opinion

KIMBERLEY CAINES: Here’s why every day should be International Women’s Day

Kimberley Caines
The Nightly
2 Min Read
International Women’s Day celebrates women’s achievements and educates and raises awareness of gender equality.
International Women’s Day celebrates women’s achievements and educates and raises awareness of gender equality. Credit: Maggie - stock.adobe.com

International Women’s Day celebrates women’s achievements and educates and raises awareness of gender equality.

But it shouldn’t be just one day.

We need concrete change that will make one day out of the ordinary become the ordinary.

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It’s starting to happen, but not fast enough.

Last week, the Albanese Government unveiled a gender equality plan, which will add 12 per cent superannuation to taxpayer-funded paid parental leave from July next year.

For a working woman myself who plans to have children in the next 10 years, it’s nice to know my super balance will be going up during my time out of the workforce instead of being eaten up by fees.

Labor took this plan to the 2019 Federal election and then dropped it ahead of the 2022 ballot — much to the disgust of some voters.

Women’s equality advocates have been campaigning for the Commonwealth to close the super gap, with industry research showing that the average superannuation balance for women is about 25 per cent lower than that for men.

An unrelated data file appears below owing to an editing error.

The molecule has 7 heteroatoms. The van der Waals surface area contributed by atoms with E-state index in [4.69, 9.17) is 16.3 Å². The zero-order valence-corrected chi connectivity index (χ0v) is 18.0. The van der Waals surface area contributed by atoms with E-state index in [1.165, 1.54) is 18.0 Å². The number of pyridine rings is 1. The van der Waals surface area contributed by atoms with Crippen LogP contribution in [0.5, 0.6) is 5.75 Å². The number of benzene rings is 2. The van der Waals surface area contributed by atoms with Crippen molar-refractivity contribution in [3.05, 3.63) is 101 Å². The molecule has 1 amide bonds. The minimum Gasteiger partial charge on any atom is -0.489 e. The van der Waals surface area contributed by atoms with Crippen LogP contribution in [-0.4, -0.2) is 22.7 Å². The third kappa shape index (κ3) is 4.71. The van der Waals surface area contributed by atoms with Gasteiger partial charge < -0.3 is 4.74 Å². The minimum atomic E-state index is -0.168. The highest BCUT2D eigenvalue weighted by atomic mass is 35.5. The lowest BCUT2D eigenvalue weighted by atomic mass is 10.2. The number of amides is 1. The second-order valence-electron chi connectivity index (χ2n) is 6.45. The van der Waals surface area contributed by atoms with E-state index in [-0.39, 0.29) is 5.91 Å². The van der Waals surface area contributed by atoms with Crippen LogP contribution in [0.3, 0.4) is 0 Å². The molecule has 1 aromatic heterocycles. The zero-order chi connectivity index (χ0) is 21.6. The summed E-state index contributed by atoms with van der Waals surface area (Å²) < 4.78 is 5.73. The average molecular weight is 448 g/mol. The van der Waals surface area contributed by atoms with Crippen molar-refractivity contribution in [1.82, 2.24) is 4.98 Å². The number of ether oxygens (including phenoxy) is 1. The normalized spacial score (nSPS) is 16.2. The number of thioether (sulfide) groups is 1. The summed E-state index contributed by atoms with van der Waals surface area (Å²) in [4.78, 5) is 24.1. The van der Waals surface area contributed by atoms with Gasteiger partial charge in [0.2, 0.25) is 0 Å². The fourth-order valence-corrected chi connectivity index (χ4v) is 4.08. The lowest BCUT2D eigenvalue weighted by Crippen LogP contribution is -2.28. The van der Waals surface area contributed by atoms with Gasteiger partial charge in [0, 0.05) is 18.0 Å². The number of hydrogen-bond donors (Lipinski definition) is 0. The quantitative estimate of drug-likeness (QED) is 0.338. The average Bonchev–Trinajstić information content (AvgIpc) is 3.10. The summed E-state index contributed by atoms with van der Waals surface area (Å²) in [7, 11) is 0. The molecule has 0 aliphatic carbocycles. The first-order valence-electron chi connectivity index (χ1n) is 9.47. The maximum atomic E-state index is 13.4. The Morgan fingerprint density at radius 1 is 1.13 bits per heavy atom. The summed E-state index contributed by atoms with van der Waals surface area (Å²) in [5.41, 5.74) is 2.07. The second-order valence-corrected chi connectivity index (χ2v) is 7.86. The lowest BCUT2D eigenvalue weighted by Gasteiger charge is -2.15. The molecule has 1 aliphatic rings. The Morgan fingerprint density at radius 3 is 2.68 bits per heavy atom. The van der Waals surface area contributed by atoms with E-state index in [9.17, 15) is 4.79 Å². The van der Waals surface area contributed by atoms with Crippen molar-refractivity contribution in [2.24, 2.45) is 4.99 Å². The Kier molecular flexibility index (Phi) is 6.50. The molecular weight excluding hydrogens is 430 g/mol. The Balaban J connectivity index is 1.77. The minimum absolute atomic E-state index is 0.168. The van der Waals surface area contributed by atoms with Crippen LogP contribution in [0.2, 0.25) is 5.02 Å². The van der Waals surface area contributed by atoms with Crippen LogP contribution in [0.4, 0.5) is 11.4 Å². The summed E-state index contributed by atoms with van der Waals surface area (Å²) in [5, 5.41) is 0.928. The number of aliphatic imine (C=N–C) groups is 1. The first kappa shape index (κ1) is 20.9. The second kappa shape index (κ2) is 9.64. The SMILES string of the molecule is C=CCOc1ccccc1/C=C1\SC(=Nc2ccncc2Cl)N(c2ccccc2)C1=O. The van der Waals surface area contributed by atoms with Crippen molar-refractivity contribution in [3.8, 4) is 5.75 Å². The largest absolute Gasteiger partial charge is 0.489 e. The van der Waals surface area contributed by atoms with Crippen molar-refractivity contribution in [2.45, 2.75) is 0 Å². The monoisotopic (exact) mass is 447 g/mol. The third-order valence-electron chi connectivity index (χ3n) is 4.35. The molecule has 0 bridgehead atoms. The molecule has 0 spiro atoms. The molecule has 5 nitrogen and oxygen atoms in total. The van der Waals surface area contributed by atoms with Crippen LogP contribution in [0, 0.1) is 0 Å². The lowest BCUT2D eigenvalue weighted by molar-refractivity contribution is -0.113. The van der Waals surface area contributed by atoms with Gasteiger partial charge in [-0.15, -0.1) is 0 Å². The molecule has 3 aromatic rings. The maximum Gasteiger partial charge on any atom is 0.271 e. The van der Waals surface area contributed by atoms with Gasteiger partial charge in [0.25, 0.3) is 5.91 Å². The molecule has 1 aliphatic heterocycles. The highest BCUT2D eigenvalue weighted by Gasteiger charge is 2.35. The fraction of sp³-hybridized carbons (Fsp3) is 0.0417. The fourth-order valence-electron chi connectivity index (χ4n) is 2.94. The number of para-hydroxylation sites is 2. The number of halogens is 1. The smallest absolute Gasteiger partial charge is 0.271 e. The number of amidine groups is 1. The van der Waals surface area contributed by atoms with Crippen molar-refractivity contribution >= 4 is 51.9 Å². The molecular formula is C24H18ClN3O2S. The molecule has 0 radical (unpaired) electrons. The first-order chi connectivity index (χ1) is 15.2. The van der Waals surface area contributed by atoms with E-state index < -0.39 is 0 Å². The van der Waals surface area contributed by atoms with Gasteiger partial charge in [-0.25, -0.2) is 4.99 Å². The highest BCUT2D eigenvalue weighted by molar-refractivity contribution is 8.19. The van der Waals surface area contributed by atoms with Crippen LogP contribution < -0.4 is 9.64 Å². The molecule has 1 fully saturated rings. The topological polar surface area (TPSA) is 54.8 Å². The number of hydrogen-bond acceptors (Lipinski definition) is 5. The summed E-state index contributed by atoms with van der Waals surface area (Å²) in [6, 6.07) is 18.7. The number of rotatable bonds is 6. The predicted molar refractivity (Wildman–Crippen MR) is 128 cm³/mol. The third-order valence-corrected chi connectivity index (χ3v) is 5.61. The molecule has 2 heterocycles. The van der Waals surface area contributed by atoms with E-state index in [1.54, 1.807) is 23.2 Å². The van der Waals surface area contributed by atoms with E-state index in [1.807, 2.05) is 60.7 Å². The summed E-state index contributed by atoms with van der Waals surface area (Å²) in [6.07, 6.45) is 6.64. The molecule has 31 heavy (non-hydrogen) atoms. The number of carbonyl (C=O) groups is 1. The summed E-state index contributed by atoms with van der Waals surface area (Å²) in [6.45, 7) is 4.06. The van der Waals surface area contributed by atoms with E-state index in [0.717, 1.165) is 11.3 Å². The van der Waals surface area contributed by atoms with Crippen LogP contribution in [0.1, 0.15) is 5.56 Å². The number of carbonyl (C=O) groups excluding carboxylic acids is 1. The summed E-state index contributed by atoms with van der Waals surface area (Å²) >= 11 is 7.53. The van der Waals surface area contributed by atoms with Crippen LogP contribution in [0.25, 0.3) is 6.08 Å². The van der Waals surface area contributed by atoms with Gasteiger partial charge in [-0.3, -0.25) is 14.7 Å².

This is primarily due to women taking time off or working fewer hours while raising children.

Around 180,000 families are expected to benefit from the new super scheme each year. Parents can access 20 weeks of paid parental leave before that rises to 26 weeks by 2026.

Sadly, women worldwide face more discrimination than men, have fewer opportunities for economic participation, and are confronted with higher rates of violence and abuse.

Women make up 50 per cent of the population, and last month, we learned that, according to Workplace Gender Equality Agency data, they are paid, on average, 19 per cent less than men.

It’s hard to fathom that 55 years ago, we managed to send the first person to the moon — a man, of course — but we still can’t achieve gender equity in 2024.

We’re closer to having flying cars than to gender equality — that’s the hard truth.

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